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Preventing ACL injuries in Female Soccer Players

Preventing ACL injuries in Female Soccer Players

June 30, 2006   By Shelagh McNally for Knee1 Injuries in sports are to be expected. But why do women have a tendency to tear their Anterior Cruciate Ligament (ACL) more often than men, particularly while playing soccer? Female athletes between 15 and 25, whether playing at the high school or collegiate level, are 2 to 8 times more likely to sustain ACL tears.
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Tips for Women to Stay in the Game

Learn and practice proper soccer technique.

Take time in the weight room to develop your hamstrings.

Stretch both your hamstrings and quads before, during and after games and practices.

If you pinch or twist your knee, take enough time to recover rather than playing through the pain.

Pay attention to your body’s signals – if you are having pain there is a problem.

Last year more than 3,000 female athletes suffered from serious knee injuries and those numbers are growing as more women compete at a professional level. FIFA (Fédération Internationale de Football Association) estimates that the number of girls and women playing soccer will equal the number of men by 2010. To date there are 40 million girls and women playing this sport around the world.

For more than a decade, researchers have been studying the problem and believe the main causes are due to differences in anatomy and knee alignment, along with muscle strength and training. In June 1999, the American Academy of Orthopaedic Surgeons held a consensus meeting and came up with several important factors to explain the increase in ACL injuries and provide suggestions for prevention.

The ACL is one hard working ligament. Connecting the upper leg (femur) to the lower leg (tibia), it prevents the lower leg from sliding overtop the upper leg and keeps the knee from being stretched, straightened or bent beyond its normal limits. When the ACL can’t do its job, the lower leg moves forward and since the knee isn’t built for this kind of movement, it buckles suddenly.
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Anatomy of an ACL injury
  • Twisting or sudden stops can cause small or medium tears in the ligament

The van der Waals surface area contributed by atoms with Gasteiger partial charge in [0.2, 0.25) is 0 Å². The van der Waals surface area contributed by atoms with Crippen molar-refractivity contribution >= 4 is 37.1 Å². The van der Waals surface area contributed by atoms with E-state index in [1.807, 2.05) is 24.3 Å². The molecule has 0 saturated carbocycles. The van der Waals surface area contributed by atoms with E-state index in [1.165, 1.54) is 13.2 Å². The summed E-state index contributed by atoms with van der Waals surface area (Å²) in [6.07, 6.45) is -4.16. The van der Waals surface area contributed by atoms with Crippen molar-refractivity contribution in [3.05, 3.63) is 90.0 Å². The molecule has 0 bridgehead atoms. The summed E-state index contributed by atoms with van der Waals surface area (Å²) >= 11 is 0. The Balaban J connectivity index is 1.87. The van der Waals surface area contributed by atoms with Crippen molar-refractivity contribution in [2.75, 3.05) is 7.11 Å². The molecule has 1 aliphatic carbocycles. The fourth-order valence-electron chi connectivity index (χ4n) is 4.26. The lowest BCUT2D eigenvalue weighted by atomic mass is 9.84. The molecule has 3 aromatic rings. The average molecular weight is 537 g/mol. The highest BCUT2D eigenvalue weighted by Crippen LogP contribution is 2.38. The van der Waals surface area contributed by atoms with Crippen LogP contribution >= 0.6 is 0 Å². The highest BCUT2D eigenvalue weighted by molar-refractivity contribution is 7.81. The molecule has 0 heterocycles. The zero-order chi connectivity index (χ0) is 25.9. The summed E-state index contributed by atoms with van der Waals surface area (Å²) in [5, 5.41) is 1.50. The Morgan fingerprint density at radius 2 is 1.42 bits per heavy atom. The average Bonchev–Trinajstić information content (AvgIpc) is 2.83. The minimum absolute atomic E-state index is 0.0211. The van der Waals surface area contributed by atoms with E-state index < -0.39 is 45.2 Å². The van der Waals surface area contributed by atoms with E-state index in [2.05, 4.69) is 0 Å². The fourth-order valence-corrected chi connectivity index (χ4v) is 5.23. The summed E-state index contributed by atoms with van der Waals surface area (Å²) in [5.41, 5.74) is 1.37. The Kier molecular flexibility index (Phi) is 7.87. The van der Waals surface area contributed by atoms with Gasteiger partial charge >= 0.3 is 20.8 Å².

• A separation of the ligament from the femur or tibia is a avulsion tear
  • Complete separation of the ACL ligament from the bone is a avulsion fracture
  • Avulsion injuries can cause the blood vessels to tear and blood fills the knee joint causing swelling.
  • After an ACL injury, the knee can be unstable and the lower leg can move too forward on the upper leg causing the knee to buckle.

  • The actions used in sports like soccer – twisting, cutting, jumping and sudden stops – can put sudden stress on the ACL. But why are men more likely to simply twist their knee while women will completely rupture the ACL? Blame it on the Q angle. When the femur meets the tibia it creates the Q angle (quadriceps angle) and the size of the angle is determined by the width of the pelvis. Women have a wider pelvis than men and the resulting larger angle puts a greater force on the ACL. So while a man can twist his knee and just stretch his ACL, a woman will often blow hers. To further aggravate the problem, this Q angle can also cause flat feet, which puts even more stress on the knee.

    Even though women are more flexible than men, they do have a more limited ACL movement due to a smaller intercondylar notch, the depressed area at the end of the femur where the ACL ligament lies. Since space is limited in this femur notch but the hips are flexible giving the thighbone more motion, it can easily pinch the ACL which again leads to a rupture.

    Researchers also found that female athletes tend to use their quadriceps muscles more and need to be trained to use their hamstrings more often instead. Women also turn and pivot in a more erect position, which also strains the ACL. Training at an earlier age may also prevent injuries. Often male athletes start participating in soccer at a young age and received training like footwork drills and proper landing techniques which help them to develop proper muscle reflexes and coordination. Thus the muscles that hold the knee in place become stronger and more stable. Most female athletes take to the sport at a later age so often their muscle strength, coordination and reflexes may not be as fully developed. Earlier strengthening and conditioning of the muscles, along with learning to crouch and bend at the knees and hips will reduce the strain on the ACL.

    The Women’s World Cup is coming in 2007. We want our players to be ready!
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